15 Monsoon-ENSO teleconnection: moving correlations Amplitude of variations in correlation strength in model runs of similar order to those seen in observations despite fixed CO 2 forcing. See also Annamalai et al. (2007). HadISST vs. All-India gauge data rainfall DMI

16 Climatic differences between the regimes

17 ENSO behaviour in the regimes

18 The TBO in monsoon dynamics Strong (weak) monsoons defined as those strong (weak) relative to previous and subsequent years (Meehl & Arblaster 2002; Loschnigg et al. 2003; Meehl et al etc)

19 The TBO

20 The TBO and biennial ENSO

21 The TBO and irregular ENSO

22 ENSO regimes and the monsoon- ENSO relationship rainfall DMI

23 Explanation for the overall biennial tendency of HadCM3FA The tendency cannot simply be related to differences in the structure of ENSO in the Pacific. After Capotondi et al. (2006), measurements of the meridonal extent of the zonal windstress response to ENSO SST forcing show little change between HadCM3 and HadCM3FA. Additionally, FA move the centre of action of ENSO further east

24 Explanation for the overall biennial tendency of HadCM3FA Key mechanism to ENSO is monsoon wind forcing in West Pacific (Kim & Lau 2001), eg strong monsoon forcing adjusting the WPA (Lau & Wu 2001). Chung & Nigam (1999) included ASM heating anomalies in the Zebiak Cane model and found increased feedbacks between the Indo-Pacific sectors. More recently, Kug & Kang (2006) extend Jins recharge oscillator to the Indian sector (now 3 eqns). Increased coupling between the two basins significantly shortens the period of oscillation. Kug et al. (2006) show El Niño events coupled more strongly to the Indian Ocean terminate more rapidly than uncoupled events (SINTEX CGCM). Boreal fall dipole decays basinwide (Annamalai et al. 2005)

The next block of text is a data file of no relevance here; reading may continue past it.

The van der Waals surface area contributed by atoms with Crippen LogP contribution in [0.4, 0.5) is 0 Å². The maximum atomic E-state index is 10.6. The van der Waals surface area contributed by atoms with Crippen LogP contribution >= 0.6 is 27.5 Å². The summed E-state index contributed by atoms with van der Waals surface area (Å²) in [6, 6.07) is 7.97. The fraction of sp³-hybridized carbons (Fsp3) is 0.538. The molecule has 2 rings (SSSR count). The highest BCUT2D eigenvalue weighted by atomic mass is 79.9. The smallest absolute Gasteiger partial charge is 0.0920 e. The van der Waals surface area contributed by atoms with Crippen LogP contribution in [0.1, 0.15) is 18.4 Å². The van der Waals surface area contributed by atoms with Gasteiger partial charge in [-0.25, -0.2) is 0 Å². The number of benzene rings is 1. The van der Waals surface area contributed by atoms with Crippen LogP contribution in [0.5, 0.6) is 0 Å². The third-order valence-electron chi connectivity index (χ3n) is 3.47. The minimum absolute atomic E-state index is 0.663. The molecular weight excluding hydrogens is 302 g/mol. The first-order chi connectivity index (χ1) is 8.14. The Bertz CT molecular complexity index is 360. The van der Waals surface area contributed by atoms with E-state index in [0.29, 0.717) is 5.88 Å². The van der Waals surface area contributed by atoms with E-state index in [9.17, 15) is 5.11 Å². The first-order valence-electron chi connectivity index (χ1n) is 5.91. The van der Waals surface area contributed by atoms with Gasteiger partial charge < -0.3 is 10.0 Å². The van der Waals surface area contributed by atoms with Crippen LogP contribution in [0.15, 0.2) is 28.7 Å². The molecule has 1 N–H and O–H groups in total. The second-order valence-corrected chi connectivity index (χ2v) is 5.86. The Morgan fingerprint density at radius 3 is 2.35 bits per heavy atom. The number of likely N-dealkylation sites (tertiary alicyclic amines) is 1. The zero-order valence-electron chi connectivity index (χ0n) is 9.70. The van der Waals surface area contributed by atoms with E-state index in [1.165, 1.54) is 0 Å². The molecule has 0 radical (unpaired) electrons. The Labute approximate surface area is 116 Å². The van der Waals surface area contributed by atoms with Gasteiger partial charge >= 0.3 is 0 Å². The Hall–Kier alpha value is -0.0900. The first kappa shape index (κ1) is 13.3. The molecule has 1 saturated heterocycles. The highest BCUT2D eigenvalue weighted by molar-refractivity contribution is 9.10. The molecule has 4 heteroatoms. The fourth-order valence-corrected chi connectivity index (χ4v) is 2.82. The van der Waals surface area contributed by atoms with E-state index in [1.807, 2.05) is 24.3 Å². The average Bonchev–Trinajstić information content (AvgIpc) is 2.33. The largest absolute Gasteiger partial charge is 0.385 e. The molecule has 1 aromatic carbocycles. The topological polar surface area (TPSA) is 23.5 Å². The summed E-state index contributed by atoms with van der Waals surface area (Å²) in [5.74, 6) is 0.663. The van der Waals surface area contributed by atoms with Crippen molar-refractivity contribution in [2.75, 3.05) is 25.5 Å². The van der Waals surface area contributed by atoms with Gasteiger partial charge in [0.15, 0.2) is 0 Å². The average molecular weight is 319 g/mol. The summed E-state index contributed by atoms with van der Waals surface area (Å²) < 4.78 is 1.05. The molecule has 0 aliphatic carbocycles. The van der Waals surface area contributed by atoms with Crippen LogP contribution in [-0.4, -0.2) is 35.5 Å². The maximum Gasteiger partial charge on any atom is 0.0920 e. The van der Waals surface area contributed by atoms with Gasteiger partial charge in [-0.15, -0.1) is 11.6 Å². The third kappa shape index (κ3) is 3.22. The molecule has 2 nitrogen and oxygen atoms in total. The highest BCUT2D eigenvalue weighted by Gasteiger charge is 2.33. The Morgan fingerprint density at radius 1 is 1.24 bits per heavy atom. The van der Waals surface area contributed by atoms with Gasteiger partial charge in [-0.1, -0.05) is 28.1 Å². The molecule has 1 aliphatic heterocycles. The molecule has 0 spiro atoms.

25 Strong Indo-Pacific coupling is implicated in the biennial tendency. Explanation for the overall biennial tendency of HadCM3FA Biennial minus irregular SST during ENSO onset years (SON) Note that Merryfield (2006) notes overall shortening of median period of ENSO PC1 and Nanjundiah et al. (2005) show an increased number of models with Asian- Australian monsoon rainfall in TBO as their primary mode.

26 How are the regime changes occuring? A further integration of HadCM3FA 2xCO 2 confirms the overall biennial tendency of the model. The causes of the bifurcation between the ENSO regimes are not yet understood

27 Summary Projections of the future climate show numerous changes to the Indo-Pacific also noted in other modelling studies. The flux adjusted experiment suggests that systematic model biases may be masking the true impact of increased GHG forcing. An obvious tendency of HadCM3FA 2xCO 2 to oscillate on biennial timescales is noted, related to strong Indo-Pacific coupling. The direct causes of the regime changes are not yet understood.